Understand vocal registers
Head voice- Not to be confused with “falsetto”, singing in your “head voice” is when the sound you are producing is mostly resonating from your sinuses. Typically your head voice will reflect the higher register of your range, and a brighter, rounder sound.
How to recognize if you’re singing in your head voice: press your fingers to the sides of your face, right in front of your ears. You should be able to feel a distinct vibration in the upper half of your face.
Middle Voice- Singing in your “middle voice” is when the sound you are producing is mostly resonating from your hard palate (the roof of your mouth).
How to recognize if you’re singing in your middle voice: if you press your fingers to the sides of your upper neck, right below your jaw, you should be able to feel the sound vibrating.
Chest Voice- When you sing in your “chest voice”, the sound will be much fuller and more powerful, more like your normal speaking voice and in the lower register of your range.
How to recognize if you’re singing in your chest voice: press your fingers to the middle of your chest, near your sternum. Speak. You should feel vibration. Try singing a note with this same resonance. If you’re doing it correctly, you should be able to feel your chest vibrating in the same way.
2. Vocal warmups and exercises:
When you are about to go for a jog or play a sport, you stretch. You get your muscles warmed up to improve your athletic performance and prevent injury. It is important to do the same thing with your voice before you sing. Doing vocal warmups before singing will optimize the quality of your voice and prevent vocal injury.
Warmup #1: Breathing
Place your hand on your stomach. Relax your shoulders. Your breathing should be focused in your lower abdomen, not your chest. Count to 5 while you slowly breathe in through your nose. Feel your stomach expand as you inhale. Hold your breath for another 5 counts. Count to 5 for a third time as you exhale through your mouth. Push as much air out of your body as you can. Do this a few times. It will help you regulate your breathing while you sing, and will allow you to sustain your voice for longer periods of time in-between breaths.
Warmup # 2: Jaw Relaxation
Relieve tension in your jaw by placing the heels of your hands right underneath of your cheek bones. Relax your jaw and let it drop as you massage the sides of your face in a circular motion.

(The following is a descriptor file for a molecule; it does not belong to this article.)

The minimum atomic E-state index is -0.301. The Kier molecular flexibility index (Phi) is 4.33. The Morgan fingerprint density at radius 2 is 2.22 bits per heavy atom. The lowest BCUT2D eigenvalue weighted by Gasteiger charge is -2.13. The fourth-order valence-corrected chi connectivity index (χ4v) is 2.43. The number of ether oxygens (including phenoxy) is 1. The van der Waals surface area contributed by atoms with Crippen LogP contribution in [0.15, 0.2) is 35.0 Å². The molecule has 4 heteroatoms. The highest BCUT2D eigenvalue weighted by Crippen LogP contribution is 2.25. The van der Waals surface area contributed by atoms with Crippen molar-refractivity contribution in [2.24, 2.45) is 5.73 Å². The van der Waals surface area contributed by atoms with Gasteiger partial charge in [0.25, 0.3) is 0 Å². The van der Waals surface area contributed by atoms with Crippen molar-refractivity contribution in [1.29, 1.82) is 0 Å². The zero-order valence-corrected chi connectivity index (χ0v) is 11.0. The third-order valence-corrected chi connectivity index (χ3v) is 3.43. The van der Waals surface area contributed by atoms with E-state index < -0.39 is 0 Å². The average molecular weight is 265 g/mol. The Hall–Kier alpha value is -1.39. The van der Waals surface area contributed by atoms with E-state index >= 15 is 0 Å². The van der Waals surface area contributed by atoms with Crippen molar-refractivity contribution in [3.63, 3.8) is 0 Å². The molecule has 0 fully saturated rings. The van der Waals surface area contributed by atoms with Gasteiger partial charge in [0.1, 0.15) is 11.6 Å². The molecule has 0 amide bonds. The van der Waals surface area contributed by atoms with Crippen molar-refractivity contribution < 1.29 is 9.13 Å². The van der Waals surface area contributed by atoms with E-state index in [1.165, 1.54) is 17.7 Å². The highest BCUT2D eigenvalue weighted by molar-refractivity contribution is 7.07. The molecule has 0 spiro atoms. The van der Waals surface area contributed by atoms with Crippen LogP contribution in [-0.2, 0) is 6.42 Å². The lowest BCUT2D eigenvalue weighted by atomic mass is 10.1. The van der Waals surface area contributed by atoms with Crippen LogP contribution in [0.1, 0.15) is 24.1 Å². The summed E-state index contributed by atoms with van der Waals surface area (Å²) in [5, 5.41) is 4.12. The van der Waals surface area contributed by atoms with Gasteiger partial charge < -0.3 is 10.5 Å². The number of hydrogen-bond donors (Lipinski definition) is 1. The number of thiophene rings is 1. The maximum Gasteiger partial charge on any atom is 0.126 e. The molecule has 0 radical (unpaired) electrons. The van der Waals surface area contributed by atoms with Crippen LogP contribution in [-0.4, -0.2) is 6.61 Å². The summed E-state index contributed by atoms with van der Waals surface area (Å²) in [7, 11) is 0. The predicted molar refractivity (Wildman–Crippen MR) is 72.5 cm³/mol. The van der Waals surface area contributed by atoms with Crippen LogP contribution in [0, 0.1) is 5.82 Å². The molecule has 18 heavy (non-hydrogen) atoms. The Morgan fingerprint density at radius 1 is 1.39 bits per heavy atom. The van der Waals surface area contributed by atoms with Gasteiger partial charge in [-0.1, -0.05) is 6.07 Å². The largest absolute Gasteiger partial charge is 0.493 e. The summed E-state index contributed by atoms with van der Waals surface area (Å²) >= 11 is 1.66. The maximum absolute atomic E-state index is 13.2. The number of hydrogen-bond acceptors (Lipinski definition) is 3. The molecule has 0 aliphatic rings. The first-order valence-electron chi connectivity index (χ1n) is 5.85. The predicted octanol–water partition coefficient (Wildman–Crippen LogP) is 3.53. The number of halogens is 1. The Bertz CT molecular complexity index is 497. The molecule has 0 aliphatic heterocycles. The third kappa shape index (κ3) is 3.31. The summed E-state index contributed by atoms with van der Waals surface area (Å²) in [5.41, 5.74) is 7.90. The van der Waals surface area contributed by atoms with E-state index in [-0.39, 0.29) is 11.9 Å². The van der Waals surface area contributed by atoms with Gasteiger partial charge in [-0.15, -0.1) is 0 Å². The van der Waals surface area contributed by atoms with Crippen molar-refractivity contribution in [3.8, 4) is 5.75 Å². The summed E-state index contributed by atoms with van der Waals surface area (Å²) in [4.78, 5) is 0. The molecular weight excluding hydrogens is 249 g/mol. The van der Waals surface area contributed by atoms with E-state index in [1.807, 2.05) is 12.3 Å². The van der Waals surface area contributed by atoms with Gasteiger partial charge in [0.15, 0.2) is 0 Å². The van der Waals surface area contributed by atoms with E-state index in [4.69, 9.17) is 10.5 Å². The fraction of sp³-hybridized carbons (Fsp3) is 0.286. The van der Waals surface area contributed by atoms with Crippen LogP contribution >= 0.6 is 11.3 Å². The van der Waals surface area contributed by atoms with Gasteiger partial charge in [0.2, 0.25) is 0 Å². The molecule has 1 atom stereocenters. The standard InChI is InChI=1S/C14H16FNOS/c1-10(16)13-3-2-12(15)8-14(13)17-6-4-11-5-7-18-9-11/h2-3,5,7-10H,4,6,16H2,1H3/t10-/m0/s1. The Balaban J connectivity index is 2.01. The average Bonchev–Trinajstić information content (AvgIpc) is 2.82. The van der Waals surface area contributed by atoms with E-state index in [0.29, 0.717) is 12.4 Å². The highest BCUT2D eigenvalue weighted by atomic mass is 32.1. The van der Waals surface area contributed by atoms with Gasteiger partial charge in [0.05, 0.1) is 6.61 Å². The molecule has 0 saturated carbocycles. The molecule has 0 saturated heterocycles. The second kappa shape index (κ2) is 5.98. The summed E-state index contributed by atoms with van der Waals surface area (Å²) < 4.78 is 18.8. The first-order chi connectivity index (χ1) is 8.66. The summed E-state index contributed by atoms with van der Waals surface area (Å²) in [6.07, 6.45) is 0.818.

Warmup # 3: Lip trills
Let your lips rest together loosely. Inhale. Exhale and release a steady stream of air through your lips, creating a trilling or “raspberry” sound. Start by trilling a high note and sliding down to the lowest note you can reach while consistently releasing air through your lips. Then do the opposite- start by trilling a low note and sliding up to the highest note you can reach. Spend a few moments trilling in both the lowest and highest registers of your voice. Do this a few times. This exercise helps to relax and open up your mouth and lips while also warming up vocally.
Warmup # 4: Scales/Arpeggios:
Vocalizing up and down scales will provide a maximum stretch for your vocal folds. Start with a low note. Jump up and back down the octave in thirds. If you are familiar with Solfege (Do, Re, Mi, Fa, So, La, Ti), think of it as singing every other one. So you will be singing “Do, Mi, So, Do, So, Mi, Do”. The middle “Do” should be the highest note you sing and the first and third “Do” should be the lowest. This is called an arpeggio- a chord that is broken into a sequence of notes. Continue to slide up, starting on a higher note each time until you reach the top of your vocal range. Make sure you don’t try to push to hard past the top of your range or you may damage your voice.
3. Ways to practice and improve:
1. Record yourself- take a video or audio recording of yourself singing. Play it back and determine what sounds good and what needs work. Here are some things to look out for:
1. Timing- make sure you are singing on beat
2. Tone- is your sound bright or dark? Full or thin?
3. Pitch- are you singing in the right key? Are you sharp (singing each note too high) or flat (singing each note too low)?
4. Listen to music:
1. Pick songs that you know well to practice with. Try singing along and matching the timing and pitch of the artist.
Find some form of instruction
2. There are plenty of video tutorials on the internet that can show you various vocal techniques, exercises, tricks to expand your range, and music theory fundamentals.
3. Get a vocal coach. Regularly working with a trained professional can really help you take things to the next level.
Take care of your voice
1. Stay hydrated
2. Don’t drink caffeine
3. Get plenty of sleep
4. Exercise your voice every day
5. Try to avoid screaming or yelling
6. Don’t smoke
7. When doing exercises and warmups, only push the top of your range in small intervals.